Monday, April 10, 2017
Petersburg's Fort Davis
With it being spring break for many of the public schools in Virginia, and thus a rather slow field trip week at work, I decided to take some annual leave time to get some over delayed appointments taken care of and enjoy some R & R.
Seeing the dentist in the morning and the eye doctor in the afternoon may not sound like much fun (and they weren't particularly) but on my way to the optometrist's office, I stopped at Fort Davis and snapped the above shot.
After Gen. Grant's first attacks on Petersburg (June 15-18) failed to decisively crack the Confederate defenses east of the city, he moved south and then west toward the Weldon Railroad. That movement came June 21-23 and resulted in scores of captured Union soldiers. However, it also resulted in control of the Jerusalem Plank Road and the establishment of a square shaped earthen fortification, originally named Fort Warren; for Gen. Gouverneur Warren, head of the Union V Corps.
The massive fort covered about three acres of ground and contained a diagonal traverse. The east side faced the Jerusalem Plank Road and the Federals constructed a connecting line to the southwest as they continued to move toward the Weldon Railroad and ultimately the Battle of Globe Tavern in mid-August. Before those later movements though, Col. P. Stearns Davis of the 39th Massachusetts Infantry was killed on July 11, 1864, at the site by an exploding artillery shell and the fort was renamed in his honor. Davis's service records indicate that he was hit by a spherical case shell at about 5:30 pm that fateful day.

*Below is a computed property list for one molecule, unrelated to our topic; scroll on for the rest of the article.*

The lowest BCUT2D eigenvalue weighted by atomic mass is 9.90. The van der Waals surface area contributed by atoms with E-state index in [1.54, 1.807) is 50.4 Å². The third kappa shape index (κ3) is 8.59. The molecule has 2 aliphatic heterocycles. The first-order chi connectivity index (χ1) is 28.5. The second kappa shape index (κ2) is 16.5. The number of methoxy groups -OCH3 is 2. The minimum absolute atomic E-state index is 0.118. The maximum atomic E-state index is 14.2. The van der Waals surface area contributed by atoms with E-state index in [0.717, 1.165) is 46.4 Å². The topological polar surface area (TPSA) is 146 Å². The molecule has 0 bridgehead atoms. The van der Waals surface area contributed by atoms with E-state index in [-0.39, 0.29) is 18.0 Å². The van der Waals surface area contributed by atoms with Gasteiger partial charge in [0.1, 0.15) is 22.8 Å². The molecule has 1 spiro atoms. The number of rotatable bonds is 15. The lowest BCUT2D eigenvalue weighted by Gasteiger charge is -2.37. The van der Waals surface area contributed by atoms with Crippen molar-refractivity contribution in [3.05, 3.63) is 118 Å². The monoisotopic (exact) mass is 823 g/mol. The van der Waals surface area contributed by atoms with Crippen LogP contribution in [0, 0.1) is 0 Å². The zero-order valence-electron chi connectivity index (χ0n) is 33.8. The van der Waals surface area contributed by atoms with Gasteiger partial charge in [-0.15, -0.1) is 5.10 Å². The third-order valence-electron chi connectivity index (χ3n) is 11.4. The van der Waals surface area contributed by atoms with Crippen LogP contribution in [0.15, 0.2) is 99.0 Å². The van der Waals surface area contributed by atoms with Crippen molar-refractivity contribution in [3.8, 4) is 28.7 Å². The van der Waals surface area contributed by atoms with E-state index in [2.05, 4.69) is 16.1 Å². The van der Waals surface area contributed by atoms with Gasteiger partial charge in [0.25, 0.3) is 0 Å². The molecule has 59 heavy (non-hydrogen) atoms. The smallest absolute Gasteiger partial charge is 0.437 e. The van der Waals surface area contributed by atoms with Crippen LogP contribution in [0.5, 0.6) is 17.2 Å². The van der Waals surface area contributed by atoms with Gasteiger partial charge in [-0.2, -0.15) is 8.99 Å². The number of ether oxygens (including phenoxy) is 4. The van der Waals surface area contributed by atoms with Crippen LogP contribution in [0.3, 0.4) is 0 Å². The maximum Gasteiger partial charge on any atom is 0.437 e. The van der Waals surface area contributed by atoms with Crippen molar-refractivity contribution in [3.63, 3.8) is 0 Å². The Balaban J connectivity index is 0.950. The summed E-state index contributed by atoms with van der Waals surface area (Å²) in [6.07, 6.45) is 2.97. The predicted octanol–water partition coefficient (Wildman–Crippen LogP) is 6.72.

Today, as the top photograph shows, Fort Davis is rather well preserved. Its high walls and deep ditches remain. Owned by the City of Petersburg, Fort Davis is bounded by roadways on all four sides, which somewhat limits the foot traffic it has received over the years and thus has helped maintain its historical integrity.
Historic photograph of Fort Davis courtesy of the Library of Congress.